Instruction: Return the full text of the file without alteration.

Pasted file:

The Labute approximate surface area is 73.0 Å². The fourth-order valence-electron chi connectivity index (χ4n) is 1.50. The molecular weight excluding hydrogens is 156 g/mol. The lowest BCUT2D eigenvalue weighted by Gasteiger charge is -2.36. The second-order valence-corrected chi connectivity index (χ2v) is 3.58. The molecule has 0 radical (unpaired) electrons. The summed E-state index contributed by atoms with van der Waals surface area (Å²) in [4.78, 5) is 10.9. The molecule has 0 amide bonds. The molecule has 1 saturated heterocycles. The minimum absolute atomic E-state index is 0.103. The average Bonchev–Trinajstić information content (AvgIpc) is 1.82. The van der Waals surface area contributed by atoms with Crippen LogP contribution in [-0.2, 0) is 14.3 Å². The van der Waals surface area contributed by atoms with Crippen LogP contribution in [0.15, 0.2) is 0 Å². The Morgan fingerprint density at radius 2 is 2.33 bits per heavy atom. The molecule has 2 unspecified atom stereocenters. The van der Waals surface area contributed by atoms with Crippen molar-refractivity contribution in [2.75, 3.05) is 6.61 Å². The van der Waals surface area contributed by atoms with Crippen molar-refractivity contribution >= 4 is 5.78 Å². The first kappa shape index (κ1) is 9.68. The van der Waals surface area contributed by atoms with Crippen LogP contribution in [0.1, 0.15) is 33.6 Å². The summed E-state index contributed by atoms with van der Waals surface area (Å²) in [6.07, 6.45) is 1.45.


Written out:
The Labute approximate surface area is 73.0 Å². The fourth-order valence-electron chi connectivity index (χ4n) is 1.50. The molecular weight excluding hydrogens is 156 g/mol. The lowest BCUT2D eigenvalue weighted by Gasteiger charge is -2.36. The second-order valence-corrected chi connectivity index (χ2v) is 3.58. The molecule has 0 radical (unpaired) electrons. The summed E-state index contributed by atoms with van der Waals surface area (Å²) in [4.78, 5) is 10.9. The molecule has 0 amide bonds. The molecule has 1 saturated heterocycles. The minimum absolute atomic E-state index is 0.103. The average Bonchev–Trinajstić information content (AvgIpc) is 1.82. The van der Waals surface area contributed by atoms with Crippen LogP contribution in [-0.2, 0) is 14.3 Å². The van der Waals surface area contributed by atoms with Crippen LogP contribution in [0.15, 0.2) is 0 Å². The Morgan fingerprint density at radius 2 is 2.33 bits per heavy atom. The molecule has 2 unspecified atom stereocenters. The van der Waals surface area contributed by atoms with Crippen molar-refractivity contribution in [2.75, 3.05) is 6.61 Å². The van der Waals surface area contributed by atoms with Crippen molar-refractivity contribution >= 4 is 5.78 Å². The first kappa shape index (κ1) is 9.68. The van der Waals surface area contributed by atoms with Crippen LogP contribution in [0.1, 0.15) is 33.6 Å². The summed E-state index contributed by atoms with van der Waals surface area (Å²) in [6.07, 6.45) is 1.45.